Paul Graham, Director of the Colne Valley CIC, led this year’s annual Colne Valley Park walk, which explored 5 miles of countryside, including working and derelict farms.
The walk showed off some of the best features of the Colne Valley Park, whilst highlighting the successes and difficulties of farming in the urban fringe of Iver. This was linked to one of the Colne Valley Park’s aims and objectives – to achieve a vibrant and sustainable rural economy, including farming and forestry, underpinning the value of the countryside.
The total length of the route was 5 miles. 28 walkers took part, starting at Wingrove’s Farm Shop at 10.30am. The pace was easy going, with lots of opportunities to pause, rest and enjoy the surroundings.
We left the farm at Mead’s Bridge on Slough Arm of the canal, and learnt about the industrial heritage of the area stemming back to Victorian times when William Mead was listed as a brickmaker and farmer at Shredding Green from 1895 to 1910.
The second major stop was Huntsmoor Park Farm, owned by Bucks County Council, with tenant Bill Lidgate, and a thriving business despite high rents, thanks to diversification. John Whitby explained how it was economic for both he and Bill to keep Rowley Farm cattle at Huntsmoor. Bill listed many ways in which he had managed to diversify, including use of the land for commercial storage, dog training, grazing donkeys, keeping animals for educational purposes etc.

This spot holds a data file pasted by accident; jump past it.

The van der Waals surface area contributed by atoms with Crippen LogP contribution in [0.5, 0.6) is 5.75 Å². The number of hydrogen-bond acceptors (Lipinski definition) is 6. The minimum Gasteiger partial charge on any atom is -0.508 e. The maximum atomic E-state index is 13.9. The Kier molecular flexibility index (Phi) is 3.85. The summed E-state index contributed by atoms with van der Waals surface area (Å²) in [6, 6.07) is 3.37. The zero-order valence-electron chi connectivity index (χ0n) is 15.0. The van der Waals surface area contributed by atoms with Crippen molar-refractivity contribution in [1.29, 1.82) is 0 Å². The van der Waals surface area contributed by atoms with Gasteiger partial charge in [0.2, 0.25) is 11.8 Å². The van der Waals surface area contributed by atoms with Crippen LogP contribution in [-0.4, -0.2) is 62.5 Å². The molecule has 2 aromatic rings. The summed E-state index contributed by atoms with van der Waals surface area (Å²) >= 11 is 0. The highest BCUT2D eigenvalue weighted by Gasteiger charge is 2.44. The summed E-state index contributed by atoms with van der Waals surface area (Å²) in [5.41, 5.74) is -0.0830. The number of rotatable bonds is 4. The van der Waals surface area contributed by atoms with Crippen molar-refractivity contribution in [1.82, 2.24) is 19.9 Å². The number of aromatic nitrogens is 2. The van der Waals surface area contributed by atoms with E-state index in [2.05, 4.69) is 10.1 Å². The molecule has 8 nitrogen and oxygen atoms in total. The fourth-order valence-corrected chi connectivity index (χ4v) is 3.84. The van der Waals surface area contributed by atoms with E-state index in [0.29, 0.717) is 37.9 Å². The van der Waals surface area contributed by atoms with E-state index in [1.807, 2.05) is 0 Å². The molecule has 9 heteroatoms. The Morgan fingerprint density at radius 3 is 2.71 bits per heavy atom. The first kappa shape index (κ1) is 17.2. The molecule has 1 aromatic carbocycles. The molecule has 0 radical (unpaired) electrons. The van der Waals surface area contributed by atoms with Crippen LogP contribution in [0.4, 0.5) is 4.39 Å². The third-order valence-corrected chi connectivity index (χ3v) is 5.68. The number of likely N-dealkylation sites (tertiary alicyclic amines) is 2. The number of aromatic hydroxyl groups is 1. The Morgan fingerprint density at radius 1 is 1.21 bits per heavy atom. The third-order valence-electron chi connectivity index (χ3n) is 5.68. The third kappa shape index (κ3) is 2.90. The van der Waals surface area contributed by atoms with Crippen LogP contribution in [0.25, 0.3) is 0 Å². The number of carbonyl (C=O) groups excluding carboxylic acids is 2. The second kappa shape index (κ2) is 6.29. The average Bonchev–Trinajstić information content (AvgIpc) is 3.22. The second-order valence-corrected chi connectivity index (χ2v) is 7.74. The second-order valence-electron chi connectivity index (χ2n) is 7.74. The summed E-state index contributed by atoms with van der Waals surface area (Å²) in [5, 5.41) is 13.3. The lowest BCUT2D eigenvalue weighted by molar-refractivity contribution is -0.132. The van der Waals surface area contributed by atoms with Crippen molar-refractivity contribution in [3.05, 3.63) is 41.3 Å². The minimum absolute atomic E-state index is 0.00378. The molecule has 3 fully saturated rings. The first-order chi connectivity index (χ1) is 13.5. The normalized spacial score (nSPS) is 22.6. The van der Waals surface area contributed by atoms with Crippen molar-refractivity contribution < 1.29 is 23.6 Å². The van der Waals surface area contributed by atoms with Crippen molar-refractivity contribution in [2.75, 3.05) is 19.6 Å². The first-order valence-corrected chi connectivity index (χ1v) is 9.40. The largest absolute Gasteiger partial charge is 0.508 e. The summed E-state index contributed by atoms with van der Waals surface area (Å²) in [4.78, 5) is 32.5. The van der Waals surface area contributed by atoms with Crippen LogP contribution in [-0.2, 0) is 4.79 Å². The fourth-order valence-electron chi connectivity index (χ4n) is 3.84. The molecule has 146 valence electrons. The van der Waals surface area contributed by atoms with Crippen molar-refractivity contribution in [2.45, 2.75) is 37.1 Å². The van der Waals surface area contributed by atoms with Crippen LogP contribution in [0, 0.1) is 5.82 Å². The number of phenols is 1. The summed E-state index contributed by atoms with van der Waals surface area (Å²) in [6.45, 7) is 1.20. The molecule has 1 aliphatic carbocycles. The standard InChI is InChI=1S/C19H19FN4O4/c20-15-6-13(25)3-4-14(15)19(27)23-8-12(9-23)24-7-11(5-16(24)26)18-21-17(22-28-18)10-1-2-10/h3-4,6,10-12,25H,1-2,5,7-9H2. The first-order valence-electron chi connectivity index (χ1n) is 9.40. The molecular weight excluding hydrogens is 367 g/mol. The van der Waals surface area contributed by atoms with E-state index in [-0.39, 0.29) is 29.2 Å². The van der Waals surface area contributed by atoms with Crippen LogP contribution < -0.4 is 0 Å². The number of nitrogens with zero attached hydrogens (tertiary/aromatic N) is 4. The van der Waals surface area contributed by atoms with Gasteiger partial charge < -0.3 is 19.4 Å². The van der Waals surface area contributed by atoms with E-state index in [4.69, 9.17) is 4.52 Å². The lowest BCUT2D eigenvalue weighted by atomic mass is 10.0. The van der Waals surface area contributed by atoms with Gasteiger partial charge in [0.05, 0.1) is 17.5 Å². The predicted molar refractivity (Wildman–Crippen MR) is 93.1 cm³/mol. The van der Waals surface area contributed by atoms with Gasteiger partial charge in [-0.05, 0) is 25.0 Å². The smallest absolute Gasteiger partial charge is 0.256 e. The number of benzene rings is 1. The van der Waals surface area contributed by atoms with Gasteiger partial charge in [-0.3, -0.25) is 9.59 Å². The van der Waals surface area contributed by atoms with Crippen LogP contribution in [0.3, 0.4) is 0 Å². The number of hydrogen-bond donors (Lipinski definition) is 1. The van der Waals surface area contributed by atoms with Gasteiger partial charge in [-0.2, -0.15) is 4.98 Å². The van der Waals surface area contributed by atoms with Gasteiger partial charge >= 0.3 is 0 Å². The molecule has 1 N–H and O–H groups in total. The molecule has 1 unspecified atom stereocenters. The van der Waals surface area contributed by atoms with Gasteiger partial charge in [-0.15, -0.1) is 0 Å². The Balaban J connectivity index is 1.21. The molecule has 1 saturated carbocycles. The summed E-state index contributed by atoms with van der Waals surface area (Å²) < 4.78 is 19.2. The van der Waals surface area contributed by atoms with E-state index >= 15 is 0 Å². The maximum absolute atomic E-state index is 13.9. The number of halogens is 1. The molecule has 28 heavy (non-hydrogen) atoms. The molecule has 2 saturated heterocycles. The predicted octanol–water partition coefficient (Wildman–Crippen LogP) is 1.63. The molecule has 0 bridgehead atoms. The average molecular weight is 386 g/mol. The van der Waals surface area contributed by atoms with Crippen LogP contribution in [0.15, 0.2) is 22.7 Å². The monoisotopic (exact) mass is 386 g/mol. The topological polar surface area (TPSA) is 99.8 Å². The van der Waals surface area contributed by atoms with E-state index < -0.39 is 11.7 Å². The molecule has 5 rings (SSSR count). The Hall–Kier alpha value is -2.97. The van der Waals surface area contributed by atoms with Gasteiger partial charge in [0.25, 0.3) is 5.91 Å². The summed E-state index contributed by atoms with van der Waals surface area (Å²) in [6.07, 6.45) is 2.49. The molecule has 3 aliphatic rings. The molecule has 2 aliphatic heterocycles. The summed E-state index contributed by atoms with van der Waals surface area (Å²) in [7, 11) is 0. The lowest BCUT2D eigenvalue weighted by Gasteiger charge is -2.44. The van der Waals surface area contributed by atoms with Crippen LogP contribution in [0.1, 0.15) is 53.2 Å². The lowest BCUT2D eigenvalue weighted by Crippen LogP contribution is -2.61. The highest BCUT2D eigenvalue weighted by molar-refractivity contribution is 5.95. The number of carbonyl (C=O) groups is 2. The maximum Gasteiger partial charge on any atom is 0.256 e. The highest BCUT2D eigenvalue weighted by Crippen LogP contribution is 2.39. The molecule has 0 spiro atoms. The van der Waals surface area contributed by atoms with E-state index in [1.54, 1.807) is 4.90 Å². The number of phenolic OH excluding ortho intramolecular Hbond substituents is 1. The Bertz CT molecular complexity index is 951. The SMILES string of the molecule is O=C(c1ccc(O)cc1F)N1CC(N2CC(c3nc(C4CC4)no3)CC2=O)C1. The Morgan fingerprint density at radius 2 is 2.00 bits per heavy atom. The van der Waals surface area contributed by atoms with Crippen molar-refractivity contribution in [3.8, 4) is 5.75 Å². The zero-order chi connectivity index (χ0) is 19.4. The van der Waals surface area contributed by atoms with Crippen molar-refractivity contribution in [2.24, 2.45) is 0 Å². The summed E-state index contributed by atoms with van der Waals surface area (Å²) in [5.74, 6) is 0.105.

The third stop was Palmers Moor Poultry Farm, cut in two by the M25 in the 1980s but until earlier this year supplying eggs to the community. Ted Barlow spoke eloquently of how he had come to Palmers Moor in 1950 where three generations of the Pearce family had farmed the land.
The fourth stop was Coppins Farm, formerly the home farm to the estate of the Duke of Kent. The land is owned by an absentee foreign landlord and has been derelict and unused for over 30 years.
The last farm to be viewed was the former Love Green Farm, now completely rebuilt as a private house and no longer used as a farm, although some of the land is used for horses.
As well as highlighting farming in the Colne Valley, we showed people some very attractive local countryside. Extensive views of the Thames Valley to Windsor Great Park and the Runnymede Hills, autumn colours and lots of wildlife along the Slough Arm of the canal – including iconic herons, the braided waterways and lakes of the Colne Valley, Little Britain, Huntsmoor Park, and quiet country lanes via Delaford Manor, Coppins and Love Green.
Our sincere thanks go to farmers Tony & Claire Wingrove, Bill & Sylvia Lidgate, Ted & Ruth Barlow and John Whitby who gave up their time and in some cases allowed us to walk on their private land for the day only.
Written by Paul Graham